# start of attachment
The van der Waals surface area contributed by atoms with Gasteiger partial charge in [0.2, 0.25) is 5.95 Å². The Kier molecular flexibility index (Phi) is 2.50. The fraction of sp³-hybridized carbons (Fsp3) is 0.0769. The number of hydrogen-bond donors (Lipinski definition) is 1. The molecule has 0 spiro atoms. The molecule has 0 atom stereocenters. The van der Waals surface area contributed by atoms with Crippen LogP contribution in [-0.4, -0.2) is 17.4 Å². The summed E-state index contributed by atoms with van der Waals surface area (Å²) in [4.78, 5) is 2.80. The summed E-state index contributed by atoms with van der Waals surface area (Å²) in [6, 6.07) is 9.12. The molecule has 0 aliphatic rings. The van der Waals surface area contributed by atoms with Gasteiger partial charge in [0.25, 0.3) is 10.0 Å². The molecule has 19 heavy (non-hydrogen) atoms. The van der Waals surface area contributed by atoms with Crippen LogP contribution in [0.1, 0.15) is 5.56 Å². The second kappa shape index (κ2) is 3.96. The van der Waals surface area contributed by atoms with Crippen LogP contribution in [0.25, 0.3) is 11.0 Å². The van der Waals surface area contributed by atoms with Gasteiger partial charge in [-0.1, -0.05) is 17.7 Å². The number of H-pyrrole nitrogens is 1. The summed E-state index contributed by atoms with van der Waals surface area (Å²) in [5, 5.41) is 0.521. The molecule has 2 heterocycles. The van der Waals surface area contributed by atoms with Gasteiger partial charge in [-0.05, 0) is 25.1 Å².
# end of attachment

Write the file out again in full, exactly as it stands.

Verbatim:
The van der Waals surface area contributed by atoms with Gasteiger partial charge in [0.2, 0.25) is 5.95 Å². The Kier molecular flexibility index (Phi) is 2.50. The fraction of sp³-hybridized carbons (Fsp3) is 0.0769. The number of hydrogen-bond donors (Lipinski definition) is 1. The molecule has 0 spiro atoms. The molecule has 0 atom stereocenters. The van der Waals surface area contributed by atoms with Crippen LogP contribution in [-0.4, -0.2) is 17.4 Å². The summed E-state index contributed by atoms with van der Waals surface area (Å²) in [4.78, 5) is 2.80. The summed E-state index contributed by atoms with van der Waals surface area (Å²) in [6, 6.07) is 9.12. The molecule has 0 aliphatic rings. The van der Waals surface area contributed by atoms with Gasteiger partial charge in [0.25, 0.3) is 10.0 Å². The molecule has 19 heavy (non-hydrogen) atoms. The van der Waals surface area contributed by atoms with Crippen LogP contribution in [0.1, 0.15) is 5.56 Å². The second kappa shape index (κ2) is 3.96. The van der Waals surface area contributed by atoms with Crippen LogP contribution in [0.25, 0.3) is 11.0 Å². The van der Waals surface area contributed by atoms with Gasteiger partial charge in [-0.1, -0.05) is 17.7 Å². The number of H-pyrrole nitrogens is 1. The summed E-state index contributed by atoms with van der Waals surface area (Å²) in [5, 5.41) is 0.521. The molecule has 2 heterocycles. The van der Waals surface area contributed by atoms with Gasteiger partial charge in [-0.05, 0) is 25.1 Å².